U.S. v. John Wayne Perry, et al.
U.S. v. John Wayne Perry, et al
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Victims are to contact/call 1-844-625-9886 or email USANCW-VM2VW2@usa.doj.gov
United States v. Perry et al – Case Number 3:17CR215 Bill of Indictment filed July 19, 2017
United States v. Miranda Bailey – Case Number 3:17CR220 Bill of Information filed July 21, 2017
Charges have been filed against John Wayne Perry, Jr. 36; Rhonda Renee Scott, 52; Timothy Scott, Jr., 51; Paris Jontue Taylor, 37; and Rayshawn Lamont Tyler, 42, all of Charlotte, with mail and wire fraud conspiracy and wire fraud offenses. Perry, Taylor and Tyler are also each charged with one count of money laundering conspiracy.
In a related case, Miranda Bailey, 29, of Charlotte, is charged separately with one count of wire fraud and mail fraud conspiracy. Miranda Bailey plead guilty on Wednesday, July 26, 2017.
The fraudulent debt collection company was known at various times as RJ Financial Services and/or Nationwide Asset and Recovery. company also utilized the following names in soliciting payment from victims:
Department of Fraud Investigations
Piedmont Investigations And Procurement
Harling, Hill, Scott & Associates
ARS & Associates
Holland, Dempsey & Associates
Kinsey Cline & Associates
Kinsey Kline & Associates
Kennedy Clyne & Associates
Schuman Walker & Associates
Raffino Garrison & McCoy
Greenman Schwartz & Associates
Greenman, Schneider and Associates
Berman Maxwell & Associates
Express Payment Services
According to allegations contained in the indictment, from at least January 2013 to November 2014, the co-conspirators operated a fraudulent debt collection company in Mecklenburg County, known at various points as RJ Financial Services and/or Nationwide Asset & Recovery (RJ Financial, collectively). RJ Financial allegedly defrauded thousands of debtors throughout the United States of approximately $3 million. Court documents allege that the co-conspirators targeted individuals and generally executed their scheme to defraud by coercing purported debtors to pay money, some of which was not even owed, by providing false and misleading information and using harassing and abusive tactics.
According to the indictment, Perry and Rayshawn Tyler were leaders of the conspiracy, and owners and operators of RJ Financial. Paris Taylor was also a leader of the conspiracy and used aliases “Brittany Martin” or “London Taylor” when speaking with purported debtors. Co-defendant Timothy Scott served as the scheme’s Operations Manager. He also used different “shake” names, such as “Dean McCoy” and “George Raffino.” Co-defendant Rhonda Scott served as a team leader or supervisor and collector, and generally used aliases or the “shake” names “Ada Brown” and “Katlin Pierce,” when talking to purported debtors. Co-conspirator Bailey served as a collector and team leader in the conspiracy, and used the “shake” name “Savannah Grant.”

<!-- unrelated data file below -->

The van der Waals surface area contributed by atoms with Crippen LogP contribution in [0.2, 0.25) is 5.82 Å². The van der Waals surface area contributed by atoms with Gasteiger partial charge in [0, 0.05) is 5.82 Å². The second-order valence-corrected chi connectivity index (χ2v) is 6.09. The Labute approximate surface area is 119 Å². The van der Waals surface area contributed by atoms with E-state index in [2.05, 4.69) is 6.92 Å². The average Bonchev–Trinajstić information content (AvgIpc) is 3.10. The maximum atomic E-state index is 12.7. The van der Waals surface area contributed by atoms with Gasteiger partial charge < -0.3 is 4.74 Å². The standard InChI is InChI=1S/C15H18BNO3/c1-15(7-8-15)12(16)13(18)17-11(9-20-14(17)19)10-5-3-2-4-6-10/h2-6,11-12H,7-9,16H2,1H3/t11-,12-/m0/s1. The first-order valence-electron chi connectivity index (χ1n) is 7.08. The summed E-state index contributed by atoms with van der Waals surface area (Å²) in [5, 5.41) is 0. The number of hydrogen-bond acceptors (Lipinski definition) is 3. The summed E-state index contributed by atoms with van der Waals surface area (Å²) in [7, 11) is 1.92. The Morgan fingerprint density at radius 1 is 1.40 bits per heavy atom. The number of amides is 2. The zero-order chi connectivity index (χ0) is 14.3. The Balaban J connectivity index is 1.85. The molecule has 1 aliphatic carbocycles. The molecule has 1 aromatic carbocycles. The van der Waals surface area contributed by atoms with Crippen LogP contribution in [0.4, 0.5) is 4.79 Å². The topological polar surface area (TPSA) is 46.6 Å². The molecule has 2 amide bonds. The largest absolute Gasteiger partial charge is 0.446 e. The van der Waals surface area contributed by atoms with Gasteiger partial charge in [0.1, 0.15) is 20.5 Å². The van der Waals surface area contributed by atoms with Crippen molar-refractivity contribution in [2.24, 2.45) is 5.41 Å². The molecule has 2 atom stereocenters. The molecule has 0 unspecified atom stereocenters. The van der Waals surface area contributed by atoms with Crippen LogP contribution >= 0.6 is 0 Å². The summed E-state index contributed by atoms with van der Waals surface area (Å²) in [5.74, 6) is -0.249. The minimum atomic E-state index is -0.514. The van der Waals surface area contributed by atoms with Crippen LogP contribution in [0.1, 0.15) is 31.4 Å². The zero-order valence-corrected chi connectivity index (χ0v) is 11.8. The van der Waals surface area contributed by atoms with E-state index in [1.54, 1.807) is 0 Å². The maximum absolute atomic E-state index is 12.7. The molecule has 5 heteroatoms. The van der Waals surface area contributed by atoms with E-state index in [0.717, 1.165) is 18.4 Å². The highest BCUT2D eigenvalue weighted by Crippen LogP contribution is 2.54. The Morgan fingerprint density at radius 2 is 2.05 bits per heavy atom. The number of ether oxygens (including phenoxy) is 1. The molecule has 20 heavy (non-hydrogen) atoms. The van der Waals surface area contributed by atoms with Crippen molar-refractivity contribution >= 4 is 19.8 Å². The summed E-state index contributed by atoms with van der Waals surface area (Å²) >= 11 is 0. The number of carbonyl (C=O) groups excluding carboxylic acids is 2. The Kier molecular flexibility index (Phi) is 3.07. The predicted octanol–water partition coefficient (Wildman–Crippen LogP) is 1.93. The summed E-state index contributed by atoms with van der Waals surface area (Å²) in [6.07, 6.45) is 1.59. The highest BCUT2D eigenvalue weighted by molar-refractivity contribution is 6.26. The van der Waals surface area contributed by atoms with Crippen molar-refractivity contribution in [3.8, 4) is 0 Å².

The indictment further alleges that when contacting purported debtors, RJ Financial collectors were instructed to follow scripts that included false and misleading information and various scare tactics to induce victims into paying moneys. For example, among the false and fraudulent representations in the script were that:
The collector was calling “to investigate and possibly file 2 charges against you (the Debtor) in (Debtor’s local county court)” and that those charges included “Breach of contract or fraud” and “Malicious intent to defraud a financial institution.”
“Federal law does require that I inform you that you do have the right to offer a counter offer; most defendants offer close to what they originally borrowed, plus the $300 civil penalty…assessed by the state….”
The indictment also alleges that in order to disguise the fraudulent nature of the business and scare purported debtors, the collectors:
Frequently changed the name of the purported company they were working for when making calls so that victims would not be able to locate truthful information about the company
- In some instances, the collectors falsely represented that they were law firms, that they had attorneys on staff to consult, and/or that the collectors themselves were attorneys.
At times, they falsely represented to be members of law enforcement or that they were working with or affiliated with law enforcement, sometimes going as far as to play a police scanner in the background.
They used aliases, commonly known as “shake” names, when making the calls and fraudulently identified themselves as “investigators” purportedly calling on behalf of a “client.”
The indictment alleges RJ Financial also often engaged in other scare tactics to fraudulently induce purported debtors, including:
Harassing family members and friends to get the purported debtor to call them and pay them.
Threatening that imminent civil and/or criminal charges would be filed if the debtor did not make arrangements to pay during the call.
Threatening that the victims would be served with arrest warrants, subpoenas, restraining orders, and garnishment of wages, if they did not make arrangements to pay during the call.
Each of the five defendants is charged with one count of engaging in a fraudulent debt collection conspiracy to commit mail and wire fraud and one count of wire fraud, which each carry a maximum prison term of 20 years in prison and a $250,000 fine. The money laundering conspiracy charge carries a maximum prison term of 20 years and carries a fine of $500,000 or twice the amount of the criminally derived proceeds.